IV. Data Models for Spatial Data

      Data structures are complex for GIS because they must include information pertaining to entities with respect to: position, topological relationships, and attribute information. It is the topologic and spatial aspects of GIS that distinguish it from other types of data bases.

      1. Introduction: There are presently three types of representations for geographic data: raster vector, and objects.

        - set of cells on a grid that represents an entity (entity --> symbol/color --> cells). -an entity is represented by nodes and their connecting arc or line segment (entity --> points, lines or areas --> connectivity)
      1. object – an entity is represented by an object which has as one of its attributes spatial information.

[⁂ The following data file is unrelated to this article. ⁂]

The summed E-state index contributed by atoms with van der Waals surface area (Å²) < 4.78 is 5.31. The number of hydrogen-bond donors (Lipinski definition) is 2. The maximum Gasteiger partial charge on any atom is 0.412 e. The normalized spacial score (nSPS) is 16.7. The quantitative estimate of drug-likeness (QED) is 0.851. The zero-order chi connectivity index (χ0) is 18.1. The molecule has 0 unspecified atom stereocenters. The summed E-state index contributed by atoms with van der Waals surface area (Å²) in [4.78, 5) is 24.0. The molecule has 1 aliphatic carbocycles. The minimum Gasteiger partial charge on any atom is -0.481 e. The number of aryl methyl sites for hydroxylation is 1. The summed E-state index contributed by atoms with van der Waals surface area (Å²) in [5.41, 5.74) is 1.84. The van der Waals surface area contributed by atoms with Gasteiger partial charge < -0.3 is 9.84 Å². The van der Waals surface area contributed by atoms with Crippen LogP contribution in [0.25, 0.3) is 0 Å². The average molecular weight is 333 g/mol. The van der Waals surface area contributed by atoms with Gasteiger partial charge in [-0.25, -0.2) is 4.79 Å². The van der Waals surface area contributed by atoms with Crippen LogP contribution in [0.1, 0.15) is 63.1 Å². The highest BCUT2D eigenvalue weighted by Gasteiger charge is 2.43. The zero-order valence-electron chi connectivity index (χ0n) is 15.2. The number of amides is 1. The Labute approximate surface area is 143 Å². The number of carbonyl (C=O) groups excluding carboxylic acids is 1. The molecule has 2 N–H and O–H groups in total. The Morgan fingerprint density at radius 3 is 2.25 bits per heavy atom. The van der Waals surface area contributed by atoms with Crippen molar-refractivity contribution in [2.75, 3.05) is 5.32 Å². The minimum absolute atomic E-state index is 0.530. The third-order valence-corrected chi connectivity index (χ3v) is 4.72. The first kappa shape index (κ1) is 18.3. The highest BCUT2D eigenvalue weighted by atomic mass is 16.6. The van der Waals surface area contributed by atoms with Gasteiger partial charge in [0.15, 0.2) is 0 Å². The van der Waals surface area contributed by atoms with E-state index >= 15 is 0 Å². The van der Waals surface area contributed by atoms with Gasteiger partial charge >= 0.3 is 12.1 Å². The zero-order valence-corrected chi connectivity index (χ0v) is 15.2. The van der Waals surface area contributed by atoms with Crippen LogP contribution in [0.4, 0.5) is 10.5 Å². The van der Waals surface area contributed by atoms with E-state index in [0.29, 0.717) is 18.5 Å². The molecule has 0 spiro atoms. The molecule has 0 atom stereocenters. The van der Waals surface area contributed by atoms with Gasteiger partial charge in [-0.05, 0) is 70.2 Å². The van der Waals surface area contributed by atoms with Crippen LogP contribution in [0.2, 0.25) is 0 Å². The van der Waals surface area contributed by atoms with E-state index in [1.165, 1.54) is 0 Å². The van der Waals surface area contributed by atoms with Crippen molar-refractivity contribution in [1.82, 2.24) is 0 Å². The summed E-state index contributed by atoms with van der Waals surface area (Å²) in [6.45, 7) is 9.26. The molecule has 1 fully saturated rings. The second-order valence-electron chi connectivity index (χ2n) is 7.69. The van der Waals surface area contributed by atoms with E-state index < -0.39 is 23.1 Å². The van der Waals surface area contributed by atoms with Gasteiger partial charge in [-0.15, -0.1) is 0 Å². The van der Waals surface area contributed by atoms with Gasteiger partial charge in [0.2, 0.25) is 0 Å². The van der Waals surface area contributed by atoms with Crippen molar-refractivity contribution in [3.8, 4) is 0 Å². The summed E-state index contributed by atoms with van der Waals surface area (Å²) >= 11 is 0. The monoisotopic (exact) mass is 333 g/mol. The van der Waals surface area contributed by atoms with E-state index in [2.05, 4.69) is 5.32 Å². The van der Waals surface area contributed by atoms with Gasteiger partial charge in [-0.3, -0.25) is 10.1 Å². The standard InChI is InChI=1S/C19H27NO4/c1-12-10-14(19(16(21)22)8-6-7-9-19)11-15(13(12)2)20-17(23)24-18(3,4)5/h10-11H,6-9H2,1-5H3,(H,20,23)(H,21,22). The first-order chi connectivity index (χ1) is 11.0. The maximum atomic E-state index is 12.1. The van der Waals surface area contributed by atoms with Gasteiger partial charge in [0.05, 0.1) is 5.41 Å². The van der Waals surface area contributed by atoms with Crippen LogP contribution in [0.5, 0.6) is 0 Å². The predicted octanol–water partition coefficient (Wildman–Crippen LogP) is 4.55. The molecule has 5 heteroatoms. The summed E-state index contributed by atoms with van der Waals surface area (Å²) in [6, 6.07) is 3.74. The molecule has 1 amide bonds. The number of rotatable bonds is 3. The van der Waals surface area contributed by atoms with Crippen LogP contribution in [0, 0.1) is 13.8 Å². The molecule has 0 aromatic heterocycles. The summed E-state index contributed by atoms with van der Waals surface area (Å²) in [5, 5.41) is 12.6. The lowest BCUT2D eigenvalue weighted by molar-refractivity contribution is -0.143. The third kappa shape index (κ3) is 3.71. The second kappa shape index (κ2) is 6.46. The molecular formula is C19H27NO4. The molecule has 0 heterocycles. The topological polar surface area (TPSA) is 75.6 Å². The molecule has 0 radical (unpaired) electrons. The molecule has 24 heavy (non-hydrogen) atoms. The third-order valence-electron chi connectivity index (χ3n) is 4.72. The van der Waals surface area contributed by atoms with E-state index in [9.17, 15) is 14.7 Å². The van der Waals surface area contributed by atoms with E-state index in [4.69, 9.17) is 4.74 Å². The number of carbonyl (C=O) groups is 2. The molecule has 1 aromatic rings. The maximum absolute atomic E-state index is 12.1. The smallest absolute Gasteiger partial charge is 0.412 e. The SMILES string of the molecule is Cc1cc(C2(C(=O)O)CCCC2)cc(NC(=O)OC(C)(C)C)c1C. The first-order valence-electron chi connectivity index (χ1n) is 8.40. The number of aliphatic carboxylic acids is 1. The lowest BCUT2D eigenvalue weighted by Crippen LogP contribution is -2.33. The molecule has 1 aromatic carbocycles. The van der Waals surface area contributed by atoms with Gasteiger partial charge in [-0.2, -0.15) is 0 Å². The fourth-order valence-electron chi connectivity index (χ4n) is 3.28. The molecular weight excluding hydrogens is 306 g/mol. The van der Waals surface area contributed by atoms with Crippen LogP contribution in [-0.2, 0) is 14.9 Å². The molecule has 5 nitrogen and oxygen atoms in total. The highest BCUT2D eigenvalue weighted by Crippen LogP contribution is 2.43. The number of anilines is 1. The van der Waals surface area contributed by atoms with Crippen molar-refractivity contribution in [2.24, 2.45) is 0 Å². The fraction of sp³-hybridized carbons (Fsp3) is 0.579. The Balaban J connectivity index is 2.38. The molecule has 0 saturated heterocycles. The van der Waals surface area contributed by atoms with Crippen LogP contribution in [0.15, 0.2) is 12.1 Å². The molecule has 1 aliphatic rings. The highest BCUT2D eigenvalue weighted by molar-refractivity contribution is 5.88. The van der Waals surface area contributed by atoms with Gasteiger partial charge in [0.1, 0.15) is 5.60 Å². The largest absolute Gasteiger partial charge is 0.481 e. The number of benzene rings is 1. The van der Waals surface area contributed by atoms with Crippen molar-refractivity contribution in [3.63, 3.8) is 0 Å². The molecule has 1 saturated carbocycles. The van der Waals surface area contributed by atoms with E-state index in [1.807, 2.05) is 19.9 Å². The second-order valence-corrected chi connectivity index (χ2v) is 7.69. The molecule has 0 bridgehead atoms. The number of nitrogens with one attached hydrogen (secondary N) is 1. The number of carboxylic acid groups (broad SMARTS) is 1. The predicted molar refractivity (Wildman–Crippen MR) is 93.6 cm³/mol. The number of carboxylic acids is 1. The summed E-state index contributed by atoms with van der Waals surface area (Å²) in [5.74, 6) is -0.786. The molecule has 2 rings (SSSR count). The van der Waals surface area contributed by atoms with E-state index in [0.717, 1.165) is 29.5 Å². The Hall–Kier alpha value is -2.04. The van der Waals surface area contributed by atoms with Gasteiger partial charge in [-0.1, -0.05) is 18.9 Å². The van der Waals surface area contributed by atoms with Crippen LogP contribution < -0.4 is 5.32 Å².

Definition: realization of the external model which sees the world as a continuously varying surface (field) through the use of 2-D Cartesian arrays forming sets of thematic layers. Space is discretized into a set of connected two dimensional units called a tessellation.

      1. Each overlay is a 2-D matrix of points carrying the value of a single attribute.
      2. Each point is represented by a vertical array in which each array position carries a value of the attribute associated with the overlay. - each mapping unit has the coordinates for cell in which it occurs (greater structure, many to one relationship).

      Vertical array not conducive to compact data coding because it references different entities in sequence and it lacks many to one relationship. The third structure references a set of points for a region (or mapping unit) and allows for compaction.